Great article!
    In many companies, employees but even more managers are typically blind to the huge amount of waste on the Gemba. Most of the time however it is so obvious and countermeasures are so simple and straightforward.
    On many Gemba walks that I do, I typically have to say “in this place, the money is lying on the floor, you just have to bend over to grasp it, it’s a simple as that, no more effort needed…..”.
    I do like your anecdote: apparently people over there didn’t mind bending over for the cash but not for the other waste….

  3. Comment in the Lean Six Sigma Canada discussion group on LinkedIn:

    Hi Michel I know of Joe Paris and Takt Times as I see you guys all the time. What i did was called the fresh eyes approach. We could have leaders from other groups walk through and do a fresh eyes walk through and latter you would get your turn to walk through their areas. This worked good sometimes and later maybe a group of managers or outsiders would critique the areas.I could always see flaws or happenings on other lines were easy to see but one does not want to see flaws on their own operations often. Tagging flaws is ok but they must be careful where they put those tags can be a problem if placed in a critical location…learned from experience.The tag receipts must be given to the correct follow up people for corrective maintenance action and planning. Learn with great passion to become the eyes,ears,and nose of the operation.One can learn to see many things if you learn and listen to the detail of things happening before it happens,staying alert…. This is the kind of gemba I did everyday.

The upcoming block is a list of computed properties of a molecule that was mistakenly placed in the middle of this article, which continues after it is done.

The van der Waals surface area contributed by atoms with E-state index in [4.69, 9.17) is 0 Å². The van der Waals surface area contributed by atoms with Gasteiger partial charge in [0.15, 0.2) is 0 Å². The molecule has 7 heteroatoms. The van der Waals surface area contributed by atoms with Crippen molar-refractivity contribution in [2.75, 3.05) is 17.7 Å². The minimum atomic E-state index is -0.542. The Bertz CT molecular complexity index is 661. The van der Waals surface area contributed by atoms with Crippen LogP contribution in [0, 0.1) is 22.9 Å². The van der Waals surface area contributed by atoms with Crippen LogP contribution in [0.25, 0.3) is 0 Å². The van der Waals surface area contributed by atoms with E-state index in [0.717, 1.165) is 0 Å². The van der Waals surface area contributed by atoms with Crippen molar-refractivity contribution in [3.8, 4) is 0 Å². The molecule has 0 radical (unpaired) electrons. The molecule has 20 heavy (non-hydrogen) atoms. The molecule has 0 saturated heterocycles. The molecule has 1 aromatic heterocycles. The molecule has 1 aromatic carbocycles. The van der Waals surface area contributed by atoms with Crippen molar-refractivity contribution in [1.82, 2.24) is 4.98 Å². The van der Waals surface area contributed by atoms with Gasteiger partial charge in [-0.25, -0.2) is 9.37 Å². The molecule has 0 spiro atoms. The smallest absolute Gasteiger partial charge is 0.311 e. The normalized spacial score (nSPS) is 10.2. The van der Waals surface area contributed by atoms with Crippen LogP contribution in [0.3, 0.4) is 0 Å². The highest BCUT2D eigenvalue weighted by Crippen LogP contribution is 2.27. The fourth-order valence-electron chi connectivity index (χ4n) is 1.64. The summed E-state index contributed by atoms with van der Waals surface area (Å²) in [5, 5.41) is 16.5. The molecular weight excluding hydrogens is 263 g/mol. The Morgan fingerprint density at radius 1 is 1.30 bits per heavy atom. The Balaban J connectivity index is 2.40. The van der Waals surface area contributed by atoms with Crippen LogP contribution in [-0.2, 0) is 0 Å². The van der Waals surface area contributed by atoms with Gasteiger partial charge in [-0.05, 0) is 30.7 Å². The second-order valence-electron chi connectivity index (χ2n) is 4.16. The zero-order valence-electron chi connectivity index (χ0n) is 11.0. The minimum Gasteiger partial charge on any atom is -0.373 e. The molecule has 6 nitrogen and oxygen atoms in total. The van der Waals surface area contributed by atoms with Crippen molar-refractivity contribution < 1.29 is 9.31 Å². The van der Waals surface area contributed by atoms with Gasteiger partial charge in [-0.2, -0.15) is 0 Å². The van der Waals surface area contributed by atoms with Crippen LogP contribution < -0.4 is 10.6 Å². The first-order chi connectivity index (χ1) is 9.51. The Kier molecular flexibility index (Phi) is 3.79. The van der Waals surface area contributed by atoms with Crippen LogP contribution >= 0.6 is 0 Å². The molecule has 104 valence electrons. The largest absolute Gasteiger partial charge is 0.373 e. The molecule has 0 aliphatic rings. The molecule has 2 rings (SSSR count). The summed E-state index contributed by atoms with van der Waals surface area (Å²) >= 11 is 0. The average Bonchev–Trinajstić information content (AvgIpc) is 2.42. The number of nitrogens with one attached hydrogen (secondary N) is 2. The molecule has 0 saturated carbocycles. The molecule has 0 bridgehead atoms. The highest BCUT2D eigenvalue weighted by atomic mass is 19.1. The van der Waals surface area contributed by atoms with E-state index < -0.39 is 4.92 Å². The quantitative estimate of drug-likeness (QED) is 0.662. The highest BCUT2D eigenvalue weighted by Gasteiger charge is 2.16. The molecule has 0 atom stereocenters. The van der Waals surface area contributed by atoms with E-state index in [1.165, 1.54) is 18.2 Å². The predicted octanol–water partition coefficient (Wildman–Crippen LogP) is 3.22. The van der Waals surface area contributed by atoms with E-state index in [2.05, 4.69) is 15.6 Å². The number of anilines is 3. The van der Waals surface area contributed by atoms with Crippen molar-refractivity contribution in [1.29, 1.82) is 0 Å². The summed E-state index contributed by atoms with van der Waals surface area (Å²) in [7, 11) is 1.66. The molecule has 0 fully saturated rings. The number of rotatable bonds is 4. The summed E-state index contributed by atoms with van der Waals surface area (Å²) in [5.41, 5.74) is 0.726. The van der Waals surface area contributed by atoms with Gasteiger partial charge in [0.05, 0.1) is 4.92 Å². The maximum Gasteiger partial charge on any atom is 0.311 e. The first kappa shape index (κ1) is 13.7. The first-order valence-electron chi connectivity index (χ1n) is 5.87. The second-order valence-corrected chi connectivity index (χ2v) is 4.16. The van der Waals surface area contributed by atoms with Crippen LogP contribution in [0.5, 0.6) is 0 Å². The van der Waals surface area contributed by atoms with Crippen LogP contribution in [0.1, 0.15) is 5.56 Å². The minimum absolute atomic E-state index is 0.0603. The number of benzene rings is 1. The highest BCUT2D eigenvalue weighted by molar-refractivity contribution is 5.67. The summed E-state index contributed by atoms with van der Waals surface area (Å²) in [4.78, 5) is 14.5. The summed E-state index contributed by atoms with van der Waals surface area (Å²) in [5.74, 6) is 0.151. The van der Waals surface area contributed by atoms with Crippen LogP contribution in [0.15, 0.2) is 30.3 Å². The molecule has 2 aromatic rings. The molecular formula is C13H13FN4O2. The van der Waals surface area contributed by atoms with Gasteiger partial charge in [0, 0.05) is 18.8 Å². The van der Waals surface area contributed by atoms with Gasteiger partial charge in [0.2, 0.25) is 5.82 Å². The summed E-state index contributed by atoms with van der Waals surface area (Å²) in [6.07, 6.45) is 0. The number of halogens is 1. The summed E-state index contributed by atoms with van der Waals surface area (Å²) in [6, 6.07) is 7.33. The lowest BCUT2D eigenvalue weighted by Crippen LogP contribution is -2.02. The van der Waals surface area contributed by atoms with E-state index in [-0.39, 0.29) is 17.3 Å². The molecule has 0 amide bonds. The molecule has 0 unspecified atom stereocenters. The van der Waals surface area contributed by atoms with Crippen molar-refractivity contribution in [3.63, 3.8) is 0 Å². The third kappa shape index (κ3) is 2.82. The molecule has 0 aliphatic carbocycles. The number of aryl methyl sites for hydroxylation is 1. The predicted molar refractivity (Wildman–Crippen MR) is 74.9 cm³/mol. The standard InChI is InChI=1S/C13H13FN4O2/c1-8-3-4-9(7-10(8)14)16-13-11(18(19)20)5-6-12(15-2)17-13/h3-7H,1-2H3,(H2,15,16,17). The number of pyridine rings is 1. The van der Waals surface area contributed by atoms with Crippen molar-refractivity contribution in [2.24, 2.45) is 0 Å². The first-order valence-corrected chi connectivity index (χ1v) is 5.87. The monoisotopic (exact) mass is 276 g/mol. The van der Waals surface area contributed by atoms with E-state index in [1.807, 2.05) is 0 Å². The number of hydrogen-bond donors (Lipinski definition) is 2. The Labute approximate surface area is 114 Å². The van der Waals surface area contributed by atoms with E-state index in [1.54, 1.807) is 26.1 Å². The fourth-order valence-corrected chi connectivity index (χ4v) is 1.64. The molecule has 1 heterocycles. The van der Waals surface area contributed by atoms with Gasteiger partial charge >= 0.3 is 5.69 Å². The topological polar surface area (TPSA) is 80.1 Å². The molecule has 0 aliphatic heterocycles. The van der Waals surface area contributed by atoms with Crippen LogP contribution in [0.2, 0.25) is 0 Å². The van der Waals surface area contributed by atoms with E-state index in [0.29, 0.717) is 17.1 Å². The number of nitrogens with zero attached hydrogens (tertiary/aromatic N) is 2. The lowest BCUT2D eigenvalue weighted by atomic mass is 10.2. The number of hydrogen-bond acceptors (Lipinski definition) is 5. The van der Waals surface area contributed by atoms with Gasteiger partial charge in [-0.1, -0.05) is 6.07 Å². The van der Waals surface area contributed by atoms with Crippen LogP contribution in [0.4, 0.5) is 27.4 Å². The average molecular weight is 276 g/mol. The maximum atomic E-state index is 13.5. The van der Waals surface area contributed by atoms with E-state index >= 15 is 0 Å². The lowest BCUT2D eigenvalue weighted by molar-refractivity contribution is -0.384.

4. Comment in the Lean Six Sigma Canada discussion group on LinkedIn:

    For me the walk is tri-purpose: to SEE what I can detect but also to ASK questions and LISTEN to the problems the operators have.

  5. Comment in the Lean Six Sigma Canada discussion group on LinkedIn:

    Steve if the line is down 5-10minutes it is bathroom or coffee time. Down 15-20 minutes its 5S time. 20-30min. its team meeting time… Time is never to be wasted…I had to chase away many BB’s who were talking to operators while they were to be working. The operators who could not talk and work at the same time I mean…Also we used the team meeting as the worker platform to talk and vent every week for years and it did work good for us.One problem was if we had no break downs all week (which was rare) we would have the team meeting during the last 30min. of work on Friday and many would leave and skip the meeting…To offset this problem we would have the BB at the meeting or some other knowledgeable guest speaker. But I agree with you that listening is always the best policy at anytime.

  6. Comment in the Lean Six Sigma Canada discussion group on LinkedIn:

    I guess we have different techniques.